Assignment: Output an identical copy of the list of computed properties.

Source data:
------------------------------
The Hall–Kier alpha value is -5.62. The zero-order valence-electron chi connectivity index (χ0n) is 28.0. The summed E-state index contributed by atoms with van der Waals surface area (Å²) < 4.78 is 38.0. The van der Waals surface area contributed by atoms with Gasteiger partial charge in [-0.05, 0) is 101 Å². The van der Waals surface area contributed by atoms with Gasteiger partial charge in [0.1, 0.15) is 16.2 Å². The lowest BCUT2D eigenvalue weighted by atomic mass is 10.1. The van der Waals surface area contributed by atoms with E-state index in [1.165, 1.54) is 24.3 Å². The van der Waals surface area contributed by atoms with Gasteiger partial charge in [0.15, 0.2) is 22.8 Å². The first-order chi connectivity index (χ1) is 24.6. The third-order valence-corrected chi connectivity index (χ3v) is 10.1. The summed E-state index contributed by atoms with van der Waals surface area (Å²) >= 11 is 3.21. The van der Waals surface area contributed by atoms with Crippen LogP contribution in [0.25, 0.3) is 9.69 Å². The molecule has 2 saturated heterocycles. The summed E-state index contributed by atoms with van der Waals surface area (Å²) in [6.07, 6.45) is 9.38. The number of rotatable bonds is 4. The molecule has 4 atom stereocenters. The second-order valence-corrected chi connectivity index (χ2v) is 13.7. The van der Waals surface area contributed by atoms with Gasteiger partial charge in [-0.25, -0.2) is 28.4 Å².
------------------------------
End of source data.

The Hall–Kier alpha value is -5.62. The zero-order valence-electron chi connectivity index (χ0n) is 28.0. The summed E-state index contributed by atoms with van der Waals surface area (Å²) < 4.78 is 38.0. The van der Waals surface area contributed by atoms with Gasteiger partial charge in [-0.05, 0) is 101 Å². The van der Waals surface area contributed by atoms with Gasteiger partial charge in [0.1, 0.15) is 16.2 Å². The lowest BCUT2D eigenvalue weighted by atomic mass is 10.1. The van der Waals surface area contributed by atoms with E-state index in [1.165, 1.54) is 24.3 Å². The van der Waals surface area contributed by atoms with Gasteiger partial charge in [0.15, 0.2) is 22.8 Å². The first-order chi connectivity index (χ1) is 24.6. The third-order valence-corrected chi connectivity index (χ3v) is 10.1. The summed E-state index contributed by atoms with van der Waals surface area (Å²) >= 11 is 3.21. The van der Waals surface area contributed by atoms with Crippen LogP contribution in [0.25, 0.3) is 9.69 Å². The molecule has 2 saturated heterocycles. The summed E-state index contributed by atoms with van der Waals surface area (Å²) in [6.07, 6.45) is 9.38. The number of rotatable bonds is 4. The molecule has 4 atom stereocenters. The second-order valence-corrected chi connectivity index (χ2v) is 13.7. The van der Waals surface area contributed by atoms with Gasteiger partial charge in [-0.25, -0.2) is 28.4 Å².